is explained here and here.  There's lot's more info available on the web, including our motion for mistrial (but not our brief), posted on "How Appealing".  Since I'm part of the defense team, and will probably be handling the appeal, I won't say anything more about it.  It is true, however, that in meeting with the press later, some of the jurors did use the term "overwhelming."

    No. The jurors thought the evidence (none / 0) (#11)
    by scribe on Tue Mar 17, 2009 at 05:10:45 PM EST
    proved the charges beyond a reasonable doubt.

    The prosecutors brought the mountain of charges - they were the ones pitching the whole "overwhelming" line.  Of course, since they were the ones putting forth all those charges, they decided to be overwhelming....


    Different (none / 0) (#14)
    by DaveOinSF on Tue Mar 17, 2009 at 06:19:36 PM EST
    Obtaining information is not the same as disseminating information.  I'm not saying that Twittering is NOT grounds for a mistrial, but the circumstances of the second example are very different from the first example and have nothing to do with the "problem" in the third quoted paragraph.

    Query: does one "twitter" via (none / 0) (#16)
    by oculus on Tue Mar 17, 2009 at 07:04:20 PM EST
    cell phone, computer, both?  What device is needed?

    I can tweet (5.00 / 1) (#28)
    by Jen M on Wed Mar 18, 2009 at 06:56:11 AM EST
    from my Kindle2

    It is a web site (none / 0) (#18)
    by Steve M on Tue Mar 17, 2009 at 07:14:12 PM EST
    so either a computer, or a cell phone with Internet access will do.

    I'm not a twitterer myself, but my wife is and she says it's similar to changing my Facebook status, which basically means I go to facebook.com and type a message which then shows all my friends: "Steve is typing a comment on TalkLeft" or whatever.


    Meanwhile, George Clooney, (none / 0) (#22)
    by oculus on Tue Mar 17, 2009 at 07:46:01 PM EST
    per Huff Post, is "Vlog"ing.  But that concept apparently started awhile ago.  Why isn't TalkLeft vlogging too?

    Good question (none / 0) (#23)
    by Steve M on Tue Mar 17, 2009 at 08:25:55 PM EST
    Jeralyn always looks great on TV!  She'd be a natural for the vlog format.

    Personally, though, since I usually read blogs at work, video is mostly lost on me.


    Curious which verdict would have been better (none / 0) (#19)
    by Saul on Tue Mar 17, 2009 at 07:17:05 PM EST
    I do not know anything about Fumo.  Maybe he deserves to be found guilty and maybe not.   But what if the information that
    the juror found had been exculpatory evidence that the prosecution deliberately  left out and had the jury known of this evidence  they would have ruled not guilty instead of guilty.  

    I as a juror would rather know that now even if its against the rules than maybe several years later after a person has been incarcerated for several years  or worse which I as a juror am responsible for.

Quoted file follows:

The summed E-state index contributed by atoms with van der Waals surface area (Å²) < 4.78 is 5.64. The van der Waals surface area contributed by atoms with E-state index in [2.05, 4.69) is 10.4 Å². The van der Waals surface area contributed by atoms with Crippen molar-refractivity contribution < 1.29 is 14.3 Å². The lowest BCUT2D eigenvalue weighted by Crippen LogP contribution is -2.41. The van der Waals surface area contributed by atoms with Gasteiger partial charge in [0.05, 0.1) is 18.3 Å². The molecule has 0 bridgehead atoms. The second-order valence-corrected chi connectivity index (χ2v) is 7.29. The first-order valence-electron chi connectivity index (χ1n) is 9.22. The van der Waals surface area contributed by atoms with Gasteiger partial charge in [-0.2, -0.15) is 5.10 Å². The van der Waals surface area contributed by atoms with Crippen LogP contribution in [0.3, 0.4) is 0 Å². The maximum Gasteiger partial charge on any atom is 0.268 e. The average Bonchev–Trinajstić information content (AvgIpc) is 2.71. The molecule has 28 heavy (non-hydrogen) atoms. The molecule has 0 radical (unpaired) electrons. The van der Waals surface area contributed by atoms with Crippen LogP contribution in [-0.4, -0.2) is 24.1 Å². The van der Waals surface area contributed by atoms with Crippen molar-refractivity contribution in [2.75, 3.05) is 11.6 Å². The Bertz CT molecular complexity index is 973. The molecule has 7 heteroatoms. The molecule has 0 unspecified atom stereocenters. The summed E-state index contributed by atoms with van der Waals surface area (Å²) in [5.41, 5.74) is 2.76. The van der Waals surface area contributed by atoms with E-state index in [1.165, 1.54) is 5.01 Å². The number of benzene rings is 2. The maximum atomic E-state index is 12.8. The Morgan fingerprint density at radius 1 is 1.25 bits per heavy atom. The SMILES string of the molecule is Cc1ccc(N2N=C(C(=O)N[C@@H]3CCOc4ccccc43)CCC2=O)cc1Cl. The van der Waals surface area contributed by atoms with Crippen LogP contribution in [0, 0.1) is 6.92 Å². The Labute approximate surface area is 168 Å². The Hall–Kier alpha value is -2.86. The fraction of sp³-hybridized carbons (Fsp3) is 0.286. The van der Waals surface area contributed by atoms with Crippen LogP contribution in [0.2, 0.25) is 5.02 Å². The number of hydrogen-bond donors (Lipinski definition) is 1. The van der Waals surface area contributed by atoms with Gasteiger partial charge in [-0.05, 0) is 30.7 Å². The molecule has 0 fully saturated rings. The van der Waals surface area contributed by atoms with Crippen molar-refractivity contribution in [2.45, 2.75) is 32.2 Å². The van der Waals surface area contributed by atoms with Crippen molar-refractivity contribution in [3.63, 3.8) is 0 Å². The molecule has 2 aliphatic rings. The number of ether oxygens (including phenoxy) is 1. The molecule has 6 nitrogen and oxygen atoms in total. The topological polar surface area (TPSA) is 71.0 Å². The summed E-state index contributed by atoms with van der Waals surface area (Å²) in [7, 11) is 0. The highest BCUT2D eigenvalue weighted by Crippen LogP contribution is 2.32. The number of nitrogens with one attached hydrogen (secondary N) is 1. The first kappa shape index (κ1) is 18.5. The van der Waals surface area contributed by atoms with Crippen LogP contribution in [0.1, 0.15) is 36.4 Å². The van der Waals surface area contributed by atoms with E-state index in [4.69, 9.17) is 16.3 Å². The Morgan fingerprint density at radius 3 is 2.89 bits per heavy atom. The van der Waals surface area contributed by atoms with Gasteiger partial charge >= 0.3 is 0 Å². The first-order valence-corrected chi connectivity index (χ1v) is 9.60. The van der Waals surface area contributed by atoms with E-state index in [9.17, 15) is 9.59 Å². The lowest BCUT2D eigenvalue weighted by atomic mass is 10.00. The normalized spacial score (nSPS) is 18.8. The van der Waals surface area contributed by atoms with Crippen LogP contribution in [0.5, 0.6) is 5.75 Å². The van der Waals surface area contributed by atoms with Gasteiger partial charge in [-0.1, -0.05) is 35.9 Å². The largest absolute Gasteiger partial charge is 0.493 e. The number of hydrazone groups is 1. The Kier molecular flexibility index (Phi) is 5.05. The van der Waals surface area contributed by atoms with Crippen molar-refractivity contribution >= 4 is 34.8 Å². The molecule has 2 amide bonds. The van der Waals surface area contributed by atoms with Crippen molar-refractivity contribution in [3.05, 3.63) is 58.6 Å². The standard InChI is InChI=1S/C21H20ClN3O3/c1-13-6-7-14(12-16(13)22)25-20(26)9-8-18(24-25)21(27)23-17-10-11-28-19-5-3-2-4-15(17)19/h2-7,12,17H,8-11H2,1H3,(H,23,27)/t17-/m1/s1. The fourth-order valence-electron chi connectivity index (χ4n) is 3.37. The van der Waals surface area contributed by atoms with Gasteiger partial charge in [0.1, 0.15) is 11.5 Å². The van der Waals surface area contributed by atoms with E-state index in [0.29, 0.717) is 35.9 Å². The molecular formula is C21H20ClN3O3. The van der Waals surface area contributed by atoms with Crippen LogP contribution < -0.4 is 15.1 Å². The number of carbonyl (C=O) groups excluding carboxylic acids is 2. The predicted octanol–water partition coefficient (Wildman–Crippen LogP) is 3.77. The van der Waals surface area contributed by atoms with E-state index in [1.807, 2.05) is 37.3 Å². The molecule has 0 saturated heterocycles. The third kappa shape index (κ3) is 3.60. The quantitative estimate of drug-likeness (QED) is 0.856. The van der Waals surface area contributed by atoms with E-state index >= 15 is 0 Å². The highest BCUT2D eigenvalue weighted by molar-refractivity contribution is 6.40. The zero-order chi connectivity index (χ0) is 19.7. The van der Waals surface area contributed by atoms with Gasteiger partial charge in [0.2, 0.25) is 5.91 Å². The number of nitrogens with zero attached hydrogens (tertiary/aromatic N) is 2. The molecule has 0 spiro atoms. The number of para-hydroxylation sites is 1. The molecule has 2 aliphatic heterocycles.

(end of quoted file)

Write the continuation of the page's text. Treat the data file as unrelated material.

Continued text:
IMO of all the parties involved in a trial, Prosecution, Defense, Judge the jury is the most important of all and should have the same clout as that given to the judge,(who rules like G-D), after all I am the final judge.  However many times juries are  intimidated with a shaking finger by the judge that they must only use the evidence heard in a trial for fear of jury nullification.

    The way I see it I respected the officers of the court in hearing the evidence.  As a juror I did not interrupt the prosecution, the defense or the judge.  Now its up to me as a member of the  jury and as an equal participant of the court, to decide on the evidence or lack of it against the defendant.  So if we the jury in a criminal trial can not agree on 12 votes for or against then please respect that decision and please do not try  to influence  or change our decision.   However, many times that is not the case, the judge will come in and say

    Not good enough you need to stay  here until you come up with either guilty or not guilty.
    We are forced to make a decision we do not agree with.    A decision that many jurors know is wrong but  changes his or her vote for the sake of convenience for the rest of the jurors and the judge.   IMO that is borderline jury tampering by the judge since the judge is playing a direct role in the jury's decision through his commanding orders to the jury to find the defendant guilty or not guilty.    

    When we saw Bush (or others) doing his (their) signing statements and when he (they) said either directly or with a wink and a nod during the signing of the bill, that none of his agencies involved with the enforcement of this new law should not pay any attention to this bill he just signed then IMO that is prosecutorial nullification done on a major scale.  Why then should a juror not be allowed the same privileges given to the president in making the best decision as a juror.

    Just my 2 cents.  

    These days (none / 0) (#26)
    by Radiowalla on Tue Mar 17, 2009 at 11:20:41 PM EST
    the expression "all atwitter" means something entirely new.

    true enough. (none / 0) (#27)
    by cpinva on Wed Mar 18, 2009 at 12:28:01 AM EST
    The solution seems easy enough -- require jurors to park their cell phones with the Marshals when entering the courthouse.

    but, as scribe noted, this won't prevent those jurors from doing it at home. you still have to rely on their personal integrity.

    the only way to absolutely insure they follow the judge's instructions is to sequester them, in a place totally bereft of communications with the outside world, and guards to make certain they don't go sneaking off into the night.

    not sure just how practical that is.